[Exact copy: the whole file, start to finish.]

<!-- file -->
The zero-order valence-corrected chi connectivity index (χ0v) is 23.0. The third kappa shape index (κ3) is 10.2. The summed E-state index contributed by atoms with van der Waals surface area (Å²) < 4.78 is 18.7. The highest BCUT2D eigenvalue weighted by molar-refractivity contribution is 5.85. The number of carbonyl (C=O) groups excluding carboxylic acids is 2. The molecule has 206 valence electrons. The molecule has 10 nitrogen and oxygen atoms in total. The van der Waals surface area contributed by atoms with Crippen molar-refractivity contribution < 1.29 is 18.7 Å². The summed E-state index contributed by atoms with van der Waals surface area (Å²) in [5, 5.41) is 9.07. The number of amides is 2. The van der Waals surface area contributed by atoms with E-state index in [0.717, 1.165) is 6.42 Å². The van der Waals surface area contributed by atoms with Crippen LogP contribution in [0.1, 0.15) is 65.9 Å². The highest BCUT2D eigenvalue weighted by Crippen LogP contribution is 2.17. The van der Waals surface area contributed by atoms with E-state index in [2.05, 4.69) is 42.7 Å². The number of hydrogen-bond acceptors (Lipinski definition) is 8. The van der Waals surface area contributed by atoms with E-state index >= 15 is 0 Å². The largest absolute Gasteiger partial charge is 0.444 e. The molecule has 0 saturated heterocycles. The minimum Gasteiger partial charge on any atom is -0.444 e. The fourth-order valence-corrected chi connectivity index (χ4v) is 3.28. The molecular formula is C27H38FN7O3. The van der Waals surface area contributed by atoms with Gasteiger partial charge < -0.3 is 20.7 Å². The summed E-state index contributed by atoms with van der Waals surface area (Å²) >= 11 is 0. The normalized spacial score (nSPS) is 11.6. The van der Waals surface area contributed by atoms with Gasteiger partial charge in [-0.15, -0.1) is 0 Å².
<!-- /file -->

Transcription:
The zero-order valence-corrected chi connectivity index (χ0v) is 23.0. The third kappa shape index (κ3) is 10.2. The summed E-state index contributed by atoms with van der Waals surface area (Å²) < 4.78 is 18.7. The highest BCUT2D eigenvalue weighted by molar-refractivity contribution is 5.85. The number of carbonyl (C=O) groups excluding carboxylic acids is 2. The molecule has 206 valence electrons. The molecule has 10 nitrogen and oxygen atoms in total. The van der Waals surface area contributed by atoms with Crippen molar-refractivity contribution < 1.29 is 18.7 Å². The summed E-state index contributed by atoms with van der Waals surface area (Å²) in [5, 5.41) is 9.07. The number of amides is 2. The van der Waals surface area contributed by atoms with E-state index in [0.717, 1.165) is 6.42 Å². The van der Waals surface area contributed by atoms with Crippen LogP contribution in [0.1, 0.15) is 65.9 Å². The highest BCUT2D eigenvalue weighted by Crippen LogP contribution is 2.17. The van der Waals surface area contributed by atoms with E-state index in [2.05, 4.69) is 42.7 Å². The number of hydrogen-bond acceptors (Lipinski definition) is 8. The van der Waals surface area contributed by atoms with E-state index >= 15 is 0 Å². The largest absolute Gasteiger partial charge is 0.444 e. The molecule has 0 saturated heterocycles. The minimum Gasteiger partial charge on any atom is -0.444 e. The fourth-order valence-corrected chi connectivity index (χ4v) is 3.28. The molecular formula is C27H38FN7O3. The van der Waals surface area contributed by atoms with Gasteiger partial charge < -0.3 is 20.7 Å². The summed E-state index contributed by atoms with van der Waals surface area (Å²) >= 11 is 0. The normalized spacial score (nSPS) is 11.6. The van der Waals surface area contributed by atoms with Gasteiger partial charge in [-0.15, -0.1) is 0 Å².